By Anonymous Coward
    Jan 1, 2001

    Esc. - I forgot to mention what you do with your left foot once it comes off the wall. After you hook your right heel into the v-slot, bring your left foot under and a little out from your right foot, onto a small edge using the outside part of the foot. This is actually crucial in stabilizing your body for the remainder of the moves. The Psycho roof is really like aerial bouldering. It takes vise-grip strength in your right hand and some pretty strong abs!
    By Patrick Vernon
    From: Estes Park, CO
    Jan 1, 2001

    Did the left hand variation of this first pitch today known as wasabe. The roof on this is .12c (another onsight free solo for me;) however if you stop before the roof and traverse up and left to evangaline you have a nice .11b sporty route. This pitch is cool and sustained two star climbing. The second clip is a little peppery (spicy) as well as the first clip. This variation breaks left from the first bolt on psycho.
    By Nate Weitzel
    Mar 27, 2002

    The roof pitch of Psycho is an excellent boulder problem, way up in the air. Worked through the moves today, and pretty much agree with the above beta, just some little differences with the feet. Definitely right hand intensive. It sure feels nice to hit that final jug at the lip after all of the body tension moves to get there!!! This is really a fantastic line and it is interesting that more people don't do it, although with how loose the flakes up there are, more traffic will result in a much harder route very soon.
    By Richard M. Wright
    From: Lakewood, CO
    Apr 7, 2003

    This weekend I studied a home movie of Mark Tarrant and Darius Azin working the roof shortly after Steve Wunsch's FFA in 1975. Their beta agrees almost to the letter with AC's description except that it would appear that you can stack well up in the undercling with the feet still pasted on the vertical wall before launching the right hand. Mark's red point may have been the second complete ascent (??) inasmuch as he finished the Psycho slab above as well. The sequence looks positively terrific.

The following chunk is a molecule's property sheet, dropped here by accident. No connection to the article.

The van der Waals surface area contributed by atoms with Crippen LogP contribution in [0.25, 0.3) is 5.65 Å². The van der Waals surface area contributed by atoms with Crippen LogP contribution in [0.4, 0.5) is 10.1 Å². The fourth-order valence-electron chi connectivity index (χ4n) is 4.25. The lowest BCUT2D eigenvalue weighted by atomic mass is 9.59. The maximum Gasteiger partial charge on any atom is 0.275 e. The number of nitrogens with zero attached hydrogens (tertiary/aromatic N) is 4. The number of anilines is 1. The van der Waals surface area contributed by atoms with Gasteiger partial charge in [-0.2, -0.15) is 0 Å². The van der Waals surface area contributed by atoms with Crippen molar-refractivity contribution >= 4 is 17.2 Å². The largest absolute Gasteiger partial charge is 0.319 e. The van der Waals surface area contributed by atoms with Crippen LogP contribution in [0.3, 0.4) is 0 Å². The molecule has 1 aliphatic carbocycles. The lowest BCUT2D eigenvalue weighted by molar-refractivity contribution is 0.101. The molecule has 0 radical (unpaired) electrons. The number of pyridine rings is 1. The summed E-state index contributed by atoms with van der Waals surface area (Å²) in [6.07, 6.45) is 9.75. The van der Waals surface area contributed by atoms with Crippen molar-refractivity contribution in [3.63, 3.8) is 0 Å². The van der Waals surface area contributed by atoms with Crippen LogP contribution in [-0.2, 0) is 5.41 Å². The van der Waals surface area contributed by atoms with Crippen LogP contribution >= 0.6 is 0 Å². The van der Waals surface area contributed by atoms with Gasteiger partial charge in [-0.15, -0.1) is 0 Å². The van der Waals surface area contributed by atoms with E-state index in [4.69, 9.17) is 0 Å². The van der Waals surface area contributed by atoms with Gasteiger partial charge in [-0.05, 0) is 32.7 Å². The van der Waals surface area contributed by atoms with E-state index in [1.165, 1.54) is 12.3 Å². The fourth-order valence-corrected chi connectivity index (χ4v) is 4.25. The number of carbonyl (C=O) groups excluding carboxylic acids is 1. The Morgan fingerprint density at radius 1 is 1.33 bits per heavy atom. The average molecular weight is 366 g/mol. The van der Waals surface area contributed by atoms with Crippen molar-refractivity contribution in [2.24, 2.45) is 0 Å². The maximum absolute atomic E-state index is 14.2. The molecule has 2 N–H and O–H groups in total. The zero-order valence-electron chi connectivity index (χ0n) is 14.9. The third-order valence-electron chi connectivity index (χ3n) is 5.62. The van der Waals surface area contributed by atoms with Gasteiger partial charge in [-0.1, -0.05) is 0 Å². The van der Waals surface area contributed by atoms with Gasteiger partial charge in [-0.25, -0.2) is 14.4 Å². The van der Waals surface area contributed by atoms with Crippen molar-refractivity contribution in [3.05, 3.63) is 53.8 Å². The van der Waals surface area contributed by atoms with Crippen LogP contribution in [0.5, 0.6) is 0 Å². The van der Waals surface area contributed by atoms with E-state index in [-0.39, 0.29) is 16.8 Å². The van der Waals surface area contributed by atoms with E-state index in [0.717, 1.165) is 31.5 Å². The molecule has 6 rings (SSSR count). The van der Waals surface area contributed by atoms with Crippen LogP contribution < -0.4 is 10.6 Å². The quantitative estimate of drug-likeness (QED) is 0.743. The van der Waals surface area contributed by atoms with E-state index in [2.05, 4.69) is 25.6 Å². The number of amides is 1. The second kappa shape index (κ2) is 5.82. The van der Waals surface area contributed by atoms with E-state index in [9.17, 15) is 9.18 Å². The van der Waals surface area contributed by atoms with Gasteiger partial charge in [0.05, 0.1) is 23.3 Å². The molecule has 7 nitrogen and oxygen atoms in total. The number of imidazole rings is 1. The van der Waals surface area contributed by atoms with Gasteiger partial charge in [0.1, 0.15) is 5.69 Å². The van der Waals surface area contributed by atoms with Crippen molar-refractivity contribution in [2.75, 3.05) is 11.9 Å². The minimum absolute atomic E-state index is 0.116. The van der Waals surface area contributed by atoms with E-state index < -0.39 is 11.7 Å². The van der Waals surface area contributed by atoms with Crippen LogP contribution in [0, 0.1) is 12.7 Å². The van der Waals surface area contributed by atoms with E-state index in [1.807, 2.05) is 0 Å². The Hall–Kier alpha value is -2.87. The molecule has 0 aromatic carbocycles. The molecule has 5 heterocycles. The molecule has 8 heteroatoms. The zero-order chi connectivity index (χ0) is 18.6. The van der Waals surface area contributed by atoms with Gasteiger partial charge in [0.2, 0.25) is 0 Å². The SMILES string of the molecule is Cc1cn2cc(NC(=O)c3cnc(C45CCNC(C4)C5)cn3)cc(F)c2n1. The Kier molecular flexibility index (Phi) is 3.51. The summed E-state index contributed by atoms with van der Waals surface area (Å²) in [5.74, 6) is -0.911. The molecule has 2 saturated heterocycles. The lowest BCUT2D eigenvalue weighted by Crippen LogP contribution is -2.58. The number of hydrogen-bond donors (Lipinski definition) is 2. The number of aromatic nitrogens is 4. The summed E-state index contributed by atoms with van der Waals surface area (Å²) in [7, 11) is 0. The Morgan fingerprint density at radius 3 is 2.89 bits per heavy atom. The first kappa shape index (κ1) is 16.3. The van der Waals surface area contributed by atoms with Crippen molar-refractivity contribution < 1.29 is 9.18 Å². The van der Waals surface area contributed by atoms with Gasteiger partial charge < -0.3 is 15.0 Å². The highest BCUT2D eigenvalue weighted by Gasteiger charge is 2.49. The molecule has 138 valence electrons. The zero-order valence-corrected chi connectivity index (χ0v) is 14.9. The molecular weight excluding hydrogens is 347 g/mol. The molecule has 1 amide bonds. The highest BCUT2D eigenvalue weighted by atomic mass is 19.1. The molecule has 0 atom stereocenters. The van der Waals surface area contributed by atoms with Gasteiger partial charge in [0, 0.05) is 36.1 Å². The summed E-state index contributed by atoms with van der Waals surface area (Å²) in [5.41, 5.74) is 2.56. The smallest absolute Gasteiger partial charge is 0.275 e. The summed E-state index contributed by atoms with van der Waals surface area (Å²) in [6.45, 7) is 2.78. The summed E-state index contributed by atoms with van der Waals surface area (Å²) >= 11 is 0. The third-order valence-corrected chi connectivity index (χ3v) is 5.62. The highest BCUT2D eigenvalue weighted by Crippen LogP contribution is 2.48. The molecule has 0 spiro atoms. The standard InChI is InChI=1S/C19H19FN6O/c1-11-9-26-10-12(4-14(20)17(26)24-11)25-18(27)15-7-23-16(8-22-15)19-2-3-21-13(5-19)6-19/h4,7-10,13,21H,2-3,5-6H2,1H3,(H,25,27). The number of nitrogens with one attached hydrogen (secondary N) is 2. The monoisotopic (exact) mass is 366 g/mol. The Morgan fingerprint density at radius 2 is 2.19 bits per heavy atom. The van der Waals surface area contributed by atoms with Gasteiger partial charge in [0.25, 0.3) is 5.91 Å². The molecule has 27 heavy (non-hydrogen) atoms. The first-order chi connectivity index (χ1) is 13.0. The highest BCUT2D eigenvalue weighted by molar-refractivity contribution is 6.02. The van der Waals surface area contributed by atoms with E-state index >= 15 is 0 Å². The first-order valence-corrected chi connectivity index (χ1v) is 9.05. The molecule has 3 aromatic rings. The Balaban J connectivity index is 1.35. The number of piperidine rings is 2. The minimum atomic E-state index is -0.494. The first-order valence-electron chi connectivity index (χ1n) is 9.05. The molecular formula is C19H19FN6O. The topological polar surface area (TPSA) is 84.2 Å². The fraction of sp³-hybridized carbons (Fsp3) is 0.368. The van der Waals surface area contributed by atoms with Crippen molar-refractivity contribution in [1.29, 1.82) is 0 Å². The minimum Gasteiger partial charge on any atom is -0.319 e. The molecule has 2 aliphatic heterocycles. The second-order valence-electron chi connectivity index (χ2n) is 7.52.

By Anonymous Coward
    Feb 4, 2004

    Are the bolts any good on the roof pitch? They look old and manky from the top of the first.
    By Henry Lester
    From: Boulder, CO
    Apr 14, 2009

    The pin, which is the second piece of fixed gear, is a little loose.
    By Scott Bennett
    Nov 17, 2009

    The pin on P1, which was very suspect, is no longer there. We removed it today. A small TCU goes well in the pinscar.
    By Ken Trout
    From: Golden, CO
    Jun 1, 2015
    rating: 5.11a 6c 22 VII+ 22 E3 5c R

    Rock Climbing Photo: Kor-Ingalls, 1962.
    Kor-Ingalls, 1962.
    To those who have not climbed all four pitches: you missed the good stuff! Instead of stopping at the bolts under the roof, just aid the roof and keep going. In 1962, the movie Psycho was the scariest ever. Layton Kor and Huntley Ingalls borrowed Hitchcock's title for a route as steep and scary as any climb the world had yet seen.

    Rock Climbing Photo: Photo by Baker, 1973.
    Photo by Baker, 1973.
    It is easy to lose your head here!